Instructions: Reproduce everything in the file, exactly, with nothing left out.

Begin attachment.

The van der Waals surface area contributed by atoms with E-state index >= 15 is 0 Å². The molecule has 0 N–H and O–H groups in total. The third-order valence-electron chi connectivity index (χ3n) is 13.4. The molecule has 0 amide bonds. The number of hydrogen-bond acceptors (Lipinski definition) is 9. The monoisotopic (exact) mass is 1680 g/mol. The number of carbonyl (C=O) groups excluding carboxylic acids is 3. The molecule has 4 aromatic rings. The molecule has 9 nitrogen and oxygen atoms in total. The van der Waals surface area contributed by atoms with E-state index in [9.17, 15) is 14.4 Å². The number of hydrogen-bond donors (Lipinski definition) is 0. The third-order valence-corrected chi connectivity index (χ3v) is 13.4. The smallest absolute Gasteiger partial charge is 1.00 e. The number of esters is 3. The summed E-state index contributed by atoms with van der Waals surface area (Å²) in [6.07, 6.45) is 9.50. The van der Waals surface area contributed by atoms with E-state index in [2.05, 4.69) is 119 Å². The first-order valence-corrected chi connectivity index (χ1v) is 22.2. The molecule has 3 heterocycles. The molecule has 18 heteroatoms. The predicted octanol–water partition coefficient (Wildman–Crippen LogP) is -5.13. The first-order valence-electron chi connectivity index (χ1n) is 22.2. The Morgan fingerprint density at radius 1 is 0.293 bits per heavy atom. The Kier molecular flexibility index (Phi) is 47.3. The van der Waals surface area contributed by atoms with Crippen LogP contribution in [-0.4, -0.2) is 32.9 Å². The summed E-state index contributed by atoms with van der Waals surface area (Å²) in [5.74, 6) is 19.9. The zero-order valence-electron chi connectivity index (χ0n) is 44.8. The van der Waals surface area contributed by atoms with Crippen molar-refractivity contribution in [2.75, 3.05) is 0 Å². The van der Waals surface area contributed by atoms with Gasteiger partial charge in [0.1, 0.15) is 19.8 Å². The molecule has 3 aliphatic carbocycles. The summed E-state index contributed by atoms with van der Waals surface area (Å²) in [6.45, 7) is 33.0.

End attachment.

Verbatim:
The van der Waals surface area contributed by atoms with E-state index >= 15 is 0 Å². The molecule has 0 N–H and O–H groups in total. The third-order valence-electron chi connectivity index (χ3n) is 13.4. The molecule has 0 amide bonds. The number of hydrogen-bond acceptors (Lipinski definition) is 9. The monoisotopic (exact) mass is 1680 g/mol. The number of carbonyl (C=O) groups excluding carboxylic acids is 3. The molecule has 4 aromatic rings. The molecule has 9 nitrogen and oxygen atoms in total. The van der Waals surface area contributed by atoms with E-state index in [9.17, 15) is 14.4 Å². The number of hydrogen-bond donors (Lipinski definition) is 0. The third-order valence-corrected chi connectivity index (χ3v) is 13.4. The smallest absolute Gasteiger partial charge is 1.00 e. The number of esters is 3. The summed E-state index contributed by atoms with van der Waals surface area (Å²) in [6.07, 6.45) is 9.50. The van der Waals surface area contributed by atoms with E-state index in [2.05, 4.69) is 119 Å². The first-order valence-corrected chi connectivity index (χ1v) is 22.2. The molecule has 3 heterocycles. The molecule has 18 heteroatoms. The predicted octanol–water partition coefficient (Wildman–Crippen LogP) is -5.13. The first-order valence-electron chi connectivity index (χ1n) is 22.2. The Morgan fingerprint density at radius 1 is 0.293 bits per heavy atom. The Kier molecular flexibility index (Phi) is 47.3. The van der Waals surface area contributed by atoms with Crippen LogP contribution in [-0.4, -0.2) is 32.9 Å². The summed E-state index contributed by atoms with van der Waals surface area (Å²) in [5.74, 6) is 19.9. The zero-order valence-electron chi connectivity index (χ0n) is 44.8. The van der Waals surface area contributed by atoms with Crippen molar-refractivity contribution in [2.75, 3.05) is 0 Å². The van der Waals surface area contributed by atoms with Gasteiger partial charge in [0.1, 0.15) is 19.8 Å². The molecule has 3 aliphatic carbocycles. The summed E-state index contributed by atoms with van der Waals surface area (Å²) in [6.45, 7) is 33.0.